Realization in biology?

Sergio Balari, Guillermo Lorenzo

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© 2019, The Author(s). It is widely assumed that functional and dispositional properties are not identical to their physical base, but that there is some kind of asymmetrical ontological dependence between them. In this regard, a popular idea is that the former are realized by the latter, which, under the non-identity assumption, is generally understood to be a non-causal, constitutive relation. In this paper we examine two of the most widely accepted approaches to realization, the so-called ‘flat view’ and the ‘dimensioned view’, and we analyze their explanatory relevance in the light of a number of examples from the life sciences, paying special attention to developmental phenomena. Our conclusion is that the emphasis placed by modern-day biology on such properties as variability, evolvability, and a whole collection of phenomena like modularity, robustness, and developmental constraint or developmental bias requires the adoption of a much more dynamic perspective than traditional realization frameworks are able to capture.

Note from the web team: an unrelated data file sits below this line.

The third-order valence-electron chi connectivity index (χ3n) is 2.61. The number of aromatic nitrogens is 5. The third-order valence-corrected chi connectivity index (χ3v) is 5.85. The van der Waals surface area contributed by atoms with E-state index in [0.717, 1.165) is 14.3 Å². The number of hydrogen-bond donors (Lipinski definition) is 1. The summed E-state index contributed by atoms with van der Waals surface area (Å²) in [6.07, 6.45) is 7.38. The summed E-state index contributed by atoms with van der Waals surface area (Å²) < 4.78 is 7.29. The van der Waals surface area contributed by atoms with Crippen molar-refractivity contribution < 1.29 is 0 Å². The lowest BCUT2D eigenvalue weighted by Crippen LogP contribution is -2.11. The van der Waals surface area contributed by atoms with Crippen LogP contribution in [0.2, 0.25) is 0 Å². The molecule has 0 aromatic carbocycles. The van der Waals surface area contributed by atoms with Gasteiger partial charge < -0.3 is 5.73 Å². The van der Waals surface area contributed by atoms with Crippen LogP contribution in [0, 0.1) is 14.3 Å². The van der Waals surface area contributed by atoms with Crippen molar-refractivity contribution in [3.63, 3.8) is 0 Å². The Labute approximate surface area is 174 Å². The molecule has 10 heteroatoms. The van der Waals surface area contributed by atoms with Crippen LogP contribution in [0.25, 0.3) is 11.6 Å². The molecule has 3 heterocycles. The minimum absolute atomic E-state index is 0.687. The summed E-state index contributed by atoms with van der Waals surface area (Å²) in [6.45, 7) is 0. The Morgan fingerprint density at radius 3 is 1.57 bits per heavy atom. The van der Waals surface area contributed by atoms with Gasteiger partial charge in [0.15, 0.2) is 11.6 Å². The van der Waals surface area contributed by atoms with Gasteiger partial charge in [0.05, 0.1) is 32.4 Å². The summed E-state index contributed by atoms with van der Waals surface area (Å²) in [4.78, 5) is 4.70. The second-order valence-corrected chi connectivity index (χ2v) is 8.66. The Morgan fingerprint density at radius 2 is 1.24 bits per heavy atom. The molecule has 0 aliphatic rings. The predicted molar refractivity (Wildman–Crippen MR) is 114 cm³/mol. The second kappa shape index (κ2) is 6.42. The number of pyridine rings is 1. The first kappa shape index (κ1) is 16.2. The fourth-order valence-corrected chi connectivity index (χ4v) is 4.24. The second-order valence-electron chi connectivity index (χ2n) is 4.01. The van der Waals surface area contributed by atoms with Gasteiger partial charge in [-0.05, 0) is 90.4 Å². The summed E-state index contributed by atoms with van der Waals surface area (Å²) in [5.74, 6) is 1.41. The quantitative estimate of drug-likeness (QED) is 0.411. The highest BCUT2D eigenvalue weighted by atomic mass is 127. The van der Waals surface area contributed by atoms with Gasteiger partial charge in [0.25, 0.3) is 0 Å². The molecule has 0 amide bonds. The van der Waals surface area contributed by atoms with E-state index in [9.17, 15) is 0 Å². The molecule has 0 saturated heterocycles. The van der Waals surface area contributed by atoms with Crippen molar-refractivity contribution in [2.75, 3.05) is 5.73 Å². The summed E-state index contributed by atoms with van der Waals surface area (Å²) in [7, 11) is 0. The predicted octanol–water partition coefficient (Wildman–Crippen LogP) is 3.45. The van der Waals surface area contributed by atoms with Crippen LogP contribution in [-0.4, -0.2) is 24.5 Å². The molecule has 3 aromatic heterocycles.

Idioma originalEnglish
Número d’article5
Pàgines (de-a)5
Nombre de pàgines27
RevistaHistory and Philosophy of the Life Sciences
Estat de la publicacióPublicada - 25 de febr. 2019


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